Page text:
Optics Express, Vol. 21, Issue 6, pp. 7726-7733 (2013).
Tatiana Latychevskaia and Hans-Werner Fink.
Physics Institute, University of Zurich, Winterthurerstrasse 190, CH-8057, Switzerland.
It is generally believed that the resolution in digital holography is limited by the size of the captured holographic record. Here, we present a method to circumvent this limit by self-extrapolating experimental holograms beyond the area that is actually captured. This is done by first padding the surroundings of the hologram and then conducting an iterative reconstruction procedure. The wavefront beyond the experimentally detected area is thus retrieved and the hologram reconstruction shows enhanced resolution. To demonstrate the power of this concept, we apply it to simulated as well as experimental holograms.
© 2013 OSA
The ingenious idea of Dennis Gabor of superimposing the object wave with a known reference wave led to holography providing a record of amplitude and phase of the wave scattered by an object. Extracting the distribution of the complex-valued object wave is thus straightforward. In accordance with Huygens principle, the wavefront is a composition of elementary waves scattered by the object. These continuous waves propagate in space and are mapped wherever an appropriate detector is positioned beyond the sample. However, even outside the detector area where the wave is not mapped, the wave front does exist in a pre-defined manner just given by the scattering object.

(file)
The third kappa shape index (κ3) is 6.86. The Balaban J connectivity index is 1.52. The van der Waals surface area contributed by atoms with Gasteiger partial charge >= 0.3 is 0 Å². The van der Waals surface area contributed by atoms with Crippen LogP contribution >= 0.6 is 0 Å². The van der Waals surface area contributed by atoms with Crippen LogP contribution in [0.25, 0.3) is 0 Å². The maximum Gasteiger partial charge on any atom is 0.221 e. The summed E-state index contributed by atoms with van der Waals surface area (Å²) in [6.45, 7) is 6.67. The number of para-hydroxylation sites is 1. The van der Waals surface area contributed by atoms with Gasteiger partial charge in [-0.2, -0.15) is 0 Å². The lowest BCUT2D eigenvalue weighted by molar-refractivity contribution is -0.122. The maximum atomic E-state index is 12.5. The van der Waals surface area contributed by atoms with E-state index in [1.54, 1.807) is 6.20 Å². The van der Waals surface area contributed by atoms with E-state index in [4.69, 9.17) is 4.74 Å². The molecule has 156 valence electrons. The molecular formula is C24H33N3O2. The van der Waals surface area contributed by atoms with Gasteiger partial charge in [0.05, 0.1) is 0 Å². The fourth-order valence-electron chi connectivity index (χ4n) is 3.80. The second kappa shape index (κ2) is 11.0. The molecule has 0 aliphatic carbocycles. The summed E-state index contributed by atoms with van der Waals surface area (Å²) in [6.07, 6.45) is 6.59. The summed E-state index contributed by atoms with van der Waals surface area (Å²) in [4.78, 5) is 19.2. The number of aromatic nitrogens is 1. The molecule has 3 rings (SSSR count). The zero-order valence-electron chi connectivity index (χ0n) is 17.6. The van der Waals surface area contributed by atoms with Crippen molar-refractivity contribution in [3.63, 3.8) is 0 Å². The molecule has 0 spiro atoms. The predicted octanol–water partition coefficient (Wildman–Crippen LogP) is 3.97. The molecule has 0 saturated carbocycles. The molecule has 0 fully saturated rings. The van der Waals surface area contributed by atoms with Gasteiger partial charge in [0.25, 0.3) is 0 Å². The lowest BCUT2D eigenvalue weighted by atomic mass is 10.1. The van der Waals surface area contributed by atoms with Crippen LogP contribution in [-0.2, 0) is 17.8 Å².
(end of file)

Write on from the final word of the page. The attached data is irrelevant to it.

We have shown that the holographic record mapped by a limited size detector, in fact contains already sufficient information to recover the full distribution of the elementary waves even where there is no detector present. Already a small fraction of an optical hologram allows reconstructing the entire object. By applying an iterative phase retrieval algorithm where the constraint of a limited detector area is removed, the entire wave front distribution even beyond the detector can be retrieved. In this way, the numerical aperture of the setup and with this the resolution of the reconstructed object is a posteriori increased.